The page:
Exceptional boxwood sculpture of Job on the dung heap by Albert Jansz. Vinckenbrinck

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Albert Jansz. Vinckenbrinck
Ca. 1645-1664
·AL·VB·, AL in ligature, VB in ligature on a boulder near the left foot
28.5 cm
14.5 cm
13 cm

Bruil & Brandsma Works of Art, Albert Jansz. Vinckenbrinck, beeltsnyder (Amsterdam 2020).
M.J. Bok, 'De Utrechtse verwanten van de beeldsnijder Albert Janszn Vinckenbrinck', Amstelodamum 83 (1996), pp. 167-172.
J.A.C. Dudok van Heel, 'De werkplaatsen van de beeldsnijder Albert Janszn Vinckenbrinck', Amstelodamum 83 (1996), pp. 173-177.
M. Eisma, In beeld gebracht. Beeldhouwkunst uit de collectie van het Amsterdams Historisch Museum, Zwolle, 1995, p. 209, 210, no. 139.
M. Eisma, 'Albert Jansz Vinckenbrinck, ontwerper en beeldsnijder', Amstelodamum 83 (1996), pp. 33-43 .
D. Franken, ‘Albert Jansz Vinckenbrinck’, Oud-Holland, V, (1887), pp. 72-92 .
W. Halsema-Kubes, ‘Kleinplastiek van Albert Jansz. Vinckenbrinck’, Bulletin van het Rijksmuseum, XXXIX, 4, (1991), pp. 414-425.
T. Lunsingh Scheurleer, ‘Nieuws over den Amsterdamschen beeldhouwer Albert Vinckenbrinck’, Oudheidkundig Jaarboek. Bulletin van den Nederlandschen Oudheidkundigen Bond 13 (1946), pp. 29-33 .


Private collection, 2002
Ronald Klein, dealer in archaeological findings, 2002
De Eenhoorn, presented on the Art & Antiques Fair ’s Hertogenbosch, 2002
Private collection Van der Vorm, Belgium, 2002-2019
Collection art dealer Jan Beekhuizen, 2019
Bruil & Brandsma Works of Art, 2019

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This exceptional and finely carved palmwood sculpture of 'Job on the dunghill' was made by the Amsterdam woodcarver Albert Jansz. Vinckenbrinck (1605 - 1664). The naked Job, with sores on his body, is depicted seated with his head turned towards heaven. The sculpture shows the refined work of Vinckenbrinck, who like no other was able to apply detail and expression to the hard palm wood.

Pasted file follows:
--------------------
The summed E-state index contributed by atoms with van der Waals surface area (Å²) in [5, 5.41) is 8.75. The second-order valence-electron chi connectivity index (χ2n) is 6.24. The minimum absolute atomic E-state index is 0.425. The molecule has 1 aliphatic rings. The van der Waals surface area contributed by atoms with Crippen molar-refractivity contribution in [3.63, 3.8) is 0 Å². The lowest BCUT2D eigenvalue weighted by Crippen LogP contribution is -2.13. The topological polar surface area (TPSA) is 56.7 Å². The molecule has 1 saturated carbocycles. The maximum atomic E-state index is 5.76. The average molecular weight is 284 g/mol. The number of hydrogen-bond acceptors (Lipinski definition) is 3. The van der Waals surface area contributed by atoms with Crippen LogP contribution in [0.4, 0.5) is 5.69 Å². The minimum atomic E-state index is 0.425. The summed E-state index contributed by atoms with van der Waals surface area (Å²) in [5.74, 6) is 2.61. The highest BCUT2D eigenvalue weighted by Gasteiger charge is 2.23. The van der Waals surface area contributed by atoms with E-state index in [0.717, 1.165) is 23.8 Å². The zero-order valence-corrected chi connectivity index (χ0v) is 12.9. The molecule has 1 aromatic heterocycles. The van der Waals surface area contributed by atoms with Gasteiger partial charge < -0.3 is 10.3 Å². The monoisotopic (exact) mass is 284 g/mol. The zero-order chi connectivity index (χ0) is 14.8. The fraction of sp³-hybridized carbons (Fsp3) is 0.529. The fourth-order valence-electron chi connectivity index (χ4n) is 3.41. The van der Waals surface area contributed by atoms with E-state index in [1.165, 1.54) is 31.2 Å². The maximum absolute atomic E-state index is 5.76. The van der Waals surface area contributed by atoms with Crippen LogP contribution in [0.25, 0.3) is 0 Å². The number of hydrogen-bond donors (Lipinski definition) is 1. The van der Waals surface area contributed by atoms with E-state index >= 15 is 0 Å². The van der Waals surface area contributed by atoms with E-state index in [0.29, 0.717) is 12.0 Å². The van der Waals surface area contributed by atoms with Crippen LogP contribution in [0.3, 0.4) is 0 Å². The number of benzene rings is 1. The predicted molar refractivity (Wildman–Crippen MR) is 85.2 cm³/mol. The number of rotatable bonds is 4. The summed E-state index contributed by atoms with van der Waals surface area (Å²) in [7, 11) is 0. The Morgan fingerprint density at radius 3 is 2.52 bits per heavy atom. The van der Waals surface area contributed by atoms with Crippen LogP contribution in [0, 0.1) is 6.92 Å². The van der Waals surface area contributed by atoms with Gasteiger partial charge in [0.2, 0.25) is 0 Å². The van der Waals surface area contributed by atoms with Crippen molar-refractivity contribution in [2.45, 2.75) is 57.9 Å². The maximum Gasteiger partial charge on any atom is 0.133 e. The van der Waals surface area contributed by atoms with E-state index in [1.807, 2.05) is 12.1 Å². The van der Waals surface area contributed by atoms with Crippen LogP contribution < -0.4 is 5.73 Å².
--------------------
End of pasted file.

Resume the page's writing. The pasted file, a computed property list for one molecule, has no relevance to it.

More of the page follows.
The depiction of Job on the dunghill' occurs more often in Vinckenbrinck's oeuvre. It is noted in his estate inventory that 'Hiob op den mest hoop carved as before' and there are three plaques with this scene in the collections of the Rijksmuseum Amsterdam (inv. no. BK-15435), the Amsterdam Museum (inv. no. BA 4103) and the artists' society Ars Aemula Naturae (inv. no. B-595). In seventeenth-century Dutch art, Job was not exactly a much sought-after biblical image. Yet Vinckenbrinck carved it at least four times, presumably in connection with the Zwinglian Calvinism that Albert Vinckenbrinck espoused, in which man's misery and God's grace are central, not good works and indulgences.    

Albert Jansz. Vinckenbrinck was baptized on April 3th, 1605 in the Nieuwe Kerk in Amsterdam. Years later he would manufacture the exceptionally beautiful and exuberant 13-meter high hexagonal pulpit and immense sounding board with a Gothic tower, where his knowledge and skill of woodcarving, and in particular of perspective depth effects, were fully expressed. Jan Albertsz. Vinckenbrinck, Albert's father, came from Esens, East Frisian, and settled in Amsterdam as a box maker. Albert Jansz. followed in the footsteps of his father, and shared a workshop with him for quite some time. In 1629 Albert Jansz. Vinckenbrinck bought the furniture and tools of the deceased sculptor Cornelis van den Bloocke at an auction and he appealed to "beeltsnyder". He evolved into a particularly virtuoso woodcarver, specialized in cutting palm wood and became a well-known name in the Dutch Renaissance. The small oeuvre of works of art that has survived time is of great quality and eloquence.  

In addition to large works for architectural use, such as the pulpit in the Nieuwe Kerk and various decorative domestic elements such as fireplaces, gates, doors and mouldings, Vinckenbrinck also produced small wood carvings. A few carved portraits, plaques, sculptures and memento mori skulls are known from him. A frequently recurring personal theme in his work is the life and suffering of the biblical figure Job. After 130 years of research, about fifteen signed works by Vinckenbrinck in palm wood are now known. Apart from this sculpture, there is one other three-dimensional small sculpture by Vinckenbrinck known, an Adam and Eve in the collection of the Museum für Kunst und Gewerbe, Hamburg, inv. no. 1957.32. This sculpture is characterised by the same level of detail as the Job on the dunghill. Several of these small works are mentioned in the inventory drawn up at the time of Vinckenbrinck's death, and could therefore have been carved for personal use or as an example for clients.   


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